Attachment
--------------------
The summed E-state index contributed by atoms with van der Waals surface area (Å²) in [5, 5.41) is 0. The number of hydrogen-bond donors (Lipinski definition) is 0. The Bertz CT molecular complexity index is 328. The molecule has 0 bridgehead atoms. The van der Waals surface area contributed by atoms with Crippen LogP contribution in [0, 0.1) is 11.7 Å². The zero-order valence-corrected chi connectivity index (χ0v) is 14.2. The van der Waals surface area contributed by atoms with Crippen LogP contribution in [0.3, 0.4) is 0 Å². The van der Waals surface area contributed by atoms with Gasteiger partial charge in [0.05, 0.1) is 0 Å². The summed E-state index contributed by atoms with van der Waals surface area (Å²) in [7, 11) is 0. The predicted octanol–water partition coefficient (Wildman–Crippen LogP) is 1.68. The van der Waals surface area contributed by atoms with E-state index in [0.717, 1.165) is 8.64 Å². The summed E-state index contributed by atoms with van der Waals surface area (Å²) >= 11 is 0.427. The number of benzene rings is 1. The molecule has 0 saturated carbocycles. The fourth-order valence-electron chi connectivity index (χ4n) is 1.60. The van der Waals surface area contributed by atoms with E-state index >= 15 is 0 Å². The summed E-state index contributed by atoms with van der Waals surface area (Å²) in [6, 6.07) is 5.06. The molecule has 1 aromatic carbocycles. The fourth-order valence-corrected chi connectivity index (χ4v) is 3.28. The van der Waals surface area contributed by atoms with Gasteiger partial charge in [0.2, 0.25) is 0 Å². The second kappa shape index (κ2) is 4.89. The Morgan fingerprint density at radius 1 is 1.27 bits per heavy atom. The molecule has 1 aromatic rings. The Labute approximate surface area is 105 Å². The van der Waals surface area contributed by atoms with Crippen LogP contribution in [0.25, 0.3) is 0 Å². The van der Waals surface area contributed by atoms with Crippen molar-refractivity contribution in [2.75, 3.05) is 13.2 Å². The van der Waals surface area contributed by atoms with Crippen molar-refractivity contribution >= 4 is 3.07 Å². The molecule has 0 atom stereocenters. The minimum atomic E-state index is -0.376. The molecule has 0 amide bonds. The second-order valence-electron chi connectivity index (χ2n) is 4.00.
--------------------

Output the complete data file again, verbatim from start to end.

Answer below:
The summed E-state index contributed by atoms with van der Waals surface area (Å²) in [5, 5.41) is 0. The number of hydrogen-bond donors (Lipinski definition) is 0. The Bertz CT molecular complexity index is 328. The molecule has 0 bridgehead atoms. The van der Waals surface area contributed by atoms with Crippen LogP contribution in [0, 0.1) is 11.7 Å². The zero-order valence-corrected chi connectivity index (χ0v) is 14.2. The van der Waals surface area contributed by atoms with Crippen LogP contribution in [0.3, 0.4) is 0 Å². The van der Waals surface area contributed by atoms with Gasteiger partial charge in [0.05, 0.1) is 0 Å². The summed E-state index contributed by atoms with van der Waals surface area (Å²) in [7, 11) is 0. The predicted octanol–water partition coefficient (Wildman–Crippen LogP) is 1.68. The van der Waals surface area contributed by atoms with E-state index in [0.717, 1.165) is 8.64 Å². The summed E-state index contributed by atoms with van der Waals surface area (Å²) >= 11 is 0.427. The number of benzene rings is 1. The molecule has 0 saturated carbocycles. The fourth-order valence-electron chi connectivity index (χ4n) is 1.60. The van der Waals surface area contributed by atoms with E-state index >= 15 is 0 Å². The summed E-state index contributed by atoms with van der Waals surface area (Å²) in [6, 6.07) is 5.06. The molecule has 1 aromatic carbocycles. The fourth-order valence-corrected chi connectivity index (χ4v) is 3.28. The van der Waals surface area contributed by atoms with Gasteiger partial charge in [0.2, 0.25) is 0 Å². The second kappa shape index (κ2) is 4.89. The Morgan fingerprint density at radius 1 is 1.27 bits per heavy atom. The molecule has 1 aromatic rings. The Labute approximate surface area is 105 Å². The van der Waals surface area contributed by atoms with Crippen LogP contribution in [0.25, 0.3) is 0 Å². The van der Waals surface area contributed by atoms with Crippen molar-refractivity contribution in [2.75, 3.05) is 13.2 Å². The van der Waals surface area contributed by atoms with Crippen molar-refractivity contribution >= 4 is 3.07 Å². The molecule has 0 atom stereocenters. The minimum atomic E-state index is -0.376. The molecule has 0 amide bonds. The second-order valence-electron chi connectivity index (χ2n) is 4.00.